Always use with a plastic or wood cutting board. Avoid cutting on marble, stone, glass, plates, or tiles.

    Use your conventional steel knives for curbing, prying, boning, and cutting frozen food and cheese.

    These applications involve twisting and flexing, which require a more flexible material than ceramic.

  • CARE

    Hand wash with water and liquid dish soap. If you do put them in the dishwasher make sure they are separated from any hard surfaces.

    For discolorations not removed by normal washing. Clean the blade only (not handle) with a mild bleach solution.

  • AVOID:

    • Dropping on hard surfaces.

    • Using front edge as a rotating pivot point: the sharp edge can cut into the board, catch and snap.

    • Putting the blade in open flame (ceramic knives conduct heat).

    • Turning the blade on its side to smash garlic or other items.


    Store in a knife block, sheath, or tray away from other hard surfaces.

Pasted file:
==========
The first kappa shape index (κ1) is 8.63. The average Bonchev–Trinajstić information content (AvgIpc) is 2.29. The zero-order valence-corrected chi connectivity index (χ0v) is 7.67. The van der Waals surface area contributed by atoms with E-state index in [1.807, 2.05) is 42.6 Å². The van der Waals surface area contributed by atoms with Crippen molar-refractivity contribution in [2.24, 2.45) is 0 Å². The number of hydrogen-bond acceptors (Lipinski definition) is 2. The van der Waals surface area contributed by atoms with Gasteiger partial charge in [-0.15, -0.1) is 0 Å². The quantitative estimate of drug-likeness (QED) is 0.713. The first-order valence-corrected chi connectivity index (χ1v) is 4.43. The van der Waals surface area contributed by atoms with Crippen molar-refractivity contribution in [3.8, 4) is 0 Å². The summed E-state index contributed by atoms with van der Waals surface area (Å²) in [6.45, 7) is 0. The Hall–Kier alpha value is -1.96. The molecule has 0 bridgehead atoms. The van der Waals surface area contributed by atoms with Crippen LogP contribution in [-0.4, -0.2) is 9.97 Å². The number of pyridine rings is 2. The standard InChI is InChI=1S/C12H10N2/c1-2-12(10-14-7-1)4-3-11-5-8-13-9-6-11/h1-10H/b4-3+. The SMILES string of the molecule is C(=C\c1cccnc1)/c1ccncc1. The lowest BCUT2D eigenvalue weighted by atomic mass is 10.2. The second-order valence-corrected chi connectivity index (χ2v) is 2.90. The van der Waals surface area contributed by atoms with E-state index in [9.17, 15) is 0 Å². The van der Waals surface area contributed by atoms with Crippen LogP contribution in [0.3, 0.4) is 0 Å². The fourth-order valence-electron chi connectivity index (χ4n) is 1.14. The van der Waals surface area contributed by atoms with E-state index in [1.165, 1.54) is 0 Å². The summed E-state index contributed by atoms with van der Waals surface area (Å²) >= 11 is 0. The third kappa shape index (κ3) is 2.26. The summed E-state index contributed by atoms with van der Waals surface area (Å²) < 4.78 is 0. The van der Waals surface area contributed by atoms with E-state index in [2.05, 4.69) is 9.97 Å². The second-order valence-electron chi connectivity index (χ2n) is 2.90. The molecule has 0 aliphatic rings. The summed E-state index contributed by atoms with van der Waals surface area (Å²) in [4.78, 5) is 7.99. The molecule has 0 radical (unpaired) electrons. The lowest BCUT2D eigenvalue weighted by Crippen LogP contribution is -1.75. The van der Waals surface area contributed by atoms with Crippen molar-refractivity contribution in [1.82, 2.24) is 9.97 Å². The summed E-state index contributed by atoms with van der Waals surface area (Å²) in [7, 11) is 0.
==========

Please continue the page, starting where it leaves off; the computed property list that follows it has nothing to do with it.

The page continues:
Use care when storing and removing the knife from a knife block to avoid tip damage.

  • WEAR

    All knives dull over time. A soft metal blade (stainless steel)”rolls” as it becomes dull. Harder metal (such as high carbon steels) hold their edge longer, but dull differently. Harder materials are less forgiving and tend to slightly chip instead of roll.

    Ceramic starts out sharper-and stays sharper for a longer time. You may notice micro nicks on the blade’s edges. This is the normal process by which any hard material blade will dull. Despite its appearance, the existence of microchips does not necessarily mean the knife is dull. You will find that it performs well for quite some time. When the knife no longer performs to your liking, it will need sharpening.

Your ceramic knives are Ideal for straight cuts of fruits, vegetables and boneless meats.
Your knives will bring you many years of trouble-free use if you abide by a few simple rules: